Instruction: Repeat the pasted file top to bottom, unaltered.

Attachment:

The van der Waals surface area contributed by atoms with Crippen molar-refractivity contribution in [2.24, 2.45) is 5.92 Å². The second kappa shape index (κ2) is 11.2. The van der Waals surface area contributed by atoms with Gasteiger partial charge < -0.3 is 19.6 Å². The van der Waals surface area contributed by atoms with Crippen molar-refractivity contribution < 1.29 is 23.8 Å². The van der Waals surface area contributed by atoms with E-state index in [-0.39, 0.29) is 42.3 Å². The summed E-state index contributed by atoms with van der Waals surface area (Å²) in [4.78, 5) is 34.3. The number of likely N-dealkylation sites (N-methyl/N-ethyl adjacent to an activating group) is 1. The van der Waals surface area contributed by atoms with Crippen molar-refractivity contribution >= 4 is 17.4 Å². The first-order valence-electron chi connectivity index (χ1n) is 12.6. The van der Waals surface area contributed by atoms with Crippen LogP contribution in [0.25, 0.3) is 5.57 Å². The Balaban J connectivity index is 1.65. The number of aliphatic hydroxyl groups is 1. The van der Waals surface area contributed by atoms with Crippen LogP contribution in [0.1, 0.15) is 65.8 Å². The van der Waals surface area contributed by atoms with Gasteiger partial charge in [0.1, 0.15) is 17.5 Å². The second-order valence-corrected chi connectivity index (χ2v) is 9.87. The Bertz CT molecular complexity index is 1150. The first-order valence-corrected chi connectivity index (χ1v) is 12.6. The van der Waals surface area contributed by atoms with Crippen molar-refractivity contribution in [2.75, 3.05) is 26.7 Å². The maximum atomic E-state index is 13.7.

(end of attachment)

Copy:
The van der Waals surface area contributed by atoms with Crippen molar-refractivity contribution in [2.24, 2.45) is 5.92 Å². The second kappa shape index (κ2) is 11.2. The van der Waals surface area contributed by atoms with Gasteiger partial charge < -0.3 is 19.6 Å². The van der Waals surface area contributed by atoms with Crippen molar-refractivity contribution < 1.29 is 23.8 Å². The van der Waals surface area contributed by atoms with E-state index in [-0.39, 0.29) is 42.3 Å². The summed E-state index contributed by atoms with van der Waals surface area (Å²) in [4.78, 5) is 34.3. The number of likely N-dealkylation sites (N-methyl/N-ethyl adjacent to an activating group) is 1. The van der Waals surface area contributed by atoms with Crippen molar-refractivity contribution >= 4 is 17.4 Å². The first-order valence-electron chi connectivity index (χ1n) is 12.6. The van der Waals surface area contributed by atoms with Crippen LogP contribution in [0.25, 0.3) is 5.57 Å². The Balaban J connectivity index is 1.65. The number of aliphatic hydroxyl groups is 1. The van der Waals surface area contributed by atoms with Crippen LogP contribution in [0.1, 0.15) is 65.8 Å². The van der Waals surface area contributed by atoms with Gasteiger partial charge in [0.1, 0.15) is 17.5 Å². The second-order valence-corrected chi connectivity index (χ2v) is 9.87. The Bertz CT molecular complexity index is 1150. The first-order valence-corrected chi connectivity index (χ1v) is 12.6. The van der Waals surface area contributed by atoms with Crippen molar-refractivity contribution in [2.75, 3.05) is 26.7 Å². The maximum atomic E-state index is 13.7.